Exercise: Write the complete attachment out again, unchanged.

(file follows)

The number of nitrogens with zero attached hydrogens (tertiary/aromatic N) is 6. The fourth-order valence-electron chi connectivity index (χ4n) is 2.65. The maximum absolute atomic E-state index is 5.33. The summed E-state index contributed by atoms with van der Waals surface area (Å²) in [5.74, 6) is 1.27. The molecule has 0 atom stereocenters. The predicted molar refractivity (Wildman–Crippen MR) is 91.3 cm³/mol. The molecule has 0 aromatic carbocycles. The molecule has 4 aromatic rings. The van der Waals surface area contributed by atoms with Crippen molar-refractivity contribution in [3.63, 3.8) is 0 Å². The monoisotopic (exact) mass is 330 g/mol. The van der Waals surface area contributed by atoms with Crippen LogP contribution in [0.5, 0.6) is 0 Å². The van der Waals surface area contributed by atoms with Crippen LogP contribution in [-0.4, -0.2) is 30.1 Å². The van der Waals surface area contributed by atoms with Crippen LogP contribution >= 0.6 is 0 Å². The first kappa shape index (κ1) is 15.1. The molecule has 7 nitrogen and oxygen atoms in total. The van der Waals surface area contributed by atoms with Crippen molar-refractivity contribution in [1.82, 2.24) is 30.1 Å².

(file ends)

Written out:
The number of nitrogens with zero attached hydrogens (tertiary/aromatic N) is 6. The fourth-order valence-electron chi connectivity index (χ4n) is 2.65. The maximum absolute atomic E-state index is 5.33. The summed E-state index contributed by atoms with van der Waals surface area (Å²) in [5.74, 6) is 1.27. The molecule has 0 atom stereocenters. The predicted molar refractivity (Wildman–Crippen MR) is 91.3 cm³/mol. The molecule has 0 aromatic carbocycles. The molecule has 4 aromatic rings. The van der Waals surface area contributed by atoms with Crippen molar-refractivity contribution in [3.63, 3.8) is 0 Å². The monoisotopic (exact) mass is 330 g/mol. The van der Waals surface area contributed by atoms with Crippen LogP contribution in [0.5, 0.6) is 0 Å². The van der Waals surface area contributed by atoms with Crippen LogP contribution in [-0.4, -0.2) is 30.1 Å². The van der Waals surface area contributed by atoms with Crippen LogP contribution >= 0.6 is 0 Å². The first kappa shape index (κ1) is 15.1. The molecule has 7 nitrogen and oxygen atoms in total. The van der Waals surface area contributed by atoms with Crippen molar-refractivity contribution in [1.82, 2.24) is 30.1 Å².